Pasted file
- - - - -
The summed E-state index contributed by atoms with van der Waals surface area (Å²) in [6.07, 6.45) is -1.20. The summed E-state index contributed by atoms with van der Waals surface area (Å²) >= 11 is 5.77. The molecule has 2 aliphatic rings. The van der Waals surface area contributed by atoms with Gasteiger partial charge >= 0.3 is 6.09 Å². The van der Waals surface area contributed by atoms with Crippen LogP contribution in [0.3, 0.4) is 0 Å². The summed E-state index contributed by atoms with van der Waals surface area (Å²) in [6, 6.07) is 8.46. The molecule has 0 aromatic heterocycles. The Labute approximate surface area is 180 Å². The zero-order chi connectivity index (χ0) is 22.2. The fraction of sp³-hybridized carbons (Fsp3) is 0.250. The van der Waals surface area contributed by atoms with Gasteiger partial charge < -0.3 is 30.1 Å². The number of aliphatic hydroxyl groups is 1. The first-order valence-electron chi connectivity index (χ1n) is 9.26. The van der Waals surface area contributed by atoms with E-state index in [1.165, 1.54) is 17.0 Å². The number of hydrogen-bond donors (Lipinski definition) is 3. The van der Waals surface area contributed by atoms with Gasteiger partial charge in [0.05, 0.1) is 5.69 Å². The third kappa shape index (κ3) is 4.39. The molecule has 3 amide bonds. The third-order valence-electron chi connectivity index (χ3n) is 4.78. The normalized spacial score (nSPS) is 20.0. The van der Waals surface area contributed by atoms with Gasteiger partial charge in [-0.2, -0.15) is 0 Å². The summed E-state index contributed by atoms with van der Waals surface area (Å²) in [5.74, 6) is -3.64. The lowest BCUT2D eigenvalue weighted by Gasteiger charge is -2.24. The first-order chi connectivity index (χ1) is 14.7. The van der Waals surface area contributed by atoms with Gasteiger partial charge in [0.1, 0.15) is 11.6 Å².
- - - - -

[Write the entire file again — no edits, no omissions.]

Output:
The summed E-state index contributed by atoms with van der Waals surface area (Å²) in [6.07, 6.45) is -1.20. The summed E-state index contributed by atoms with van der Waals surface area (Å²) >= 11 is 5.77. The molecule has 2 aliphatic rings. The van der Waals surface area contributed by atoms with Gasteiger partial charge >= 0.3 is 6.09 Å². The van der Waals surface area contributed by atoms with Crippen LogP contribution in [0.3, 0.4) is 0 Å². The summed E-state index contributed by atoms with van der Waals surface area (Å²) in [6, 6.07) is 8.46. The molecule has 0 aromatic heterocycles. The Labute approximate surface area is 180 Å². The zero-order chi connectivity index (χ0) is 22.2. The fraction of sp³-hybridized carbons (Fsp3) is 0.250. The van der Waals surface area contributed by atoms with Gasteiger partial charge < -0.3 is 30.1 Å². The number of aliphatic hydroxyl groups is 1. The first-order valence-electron chi connectivity index (χ1n) is 9.26. The van der Waals surface area contributed by atoms with E-state index in [1.165, 1.54) is 17.0 Å². The number of hydrogen-bond donors (Lipinski definition) is 3. The van der Waals surface area contributed by atoms with Gasteiger partial charge in [0.05, 0.1) is 5.69 Å². The third kappa shape index (κ3) is 4.39. The molecule has 3 amide bonds. The third-order valence-electron chi connectivity index (χ3n) is 4.78. The normalized spacial score (nSPS) is 20.0. The van der Waals surface area contributed by atoms with Gasteiger partial charge in [-0.2, -0.15) is 0 Å². The summed E-state index contributed by atoms with van der Waals surface area (Å²) in [5.74, 6) is -3.64. The lowest BCUT2D eigenvalue weighted by Gasteiger charge is -2.24. The first-order chi connectivity index (χ1) is 14.7. The van der Waals surface area contributed by atoms with Gasteiger partial charge in [0.1, 0.15) is 11.6 Å².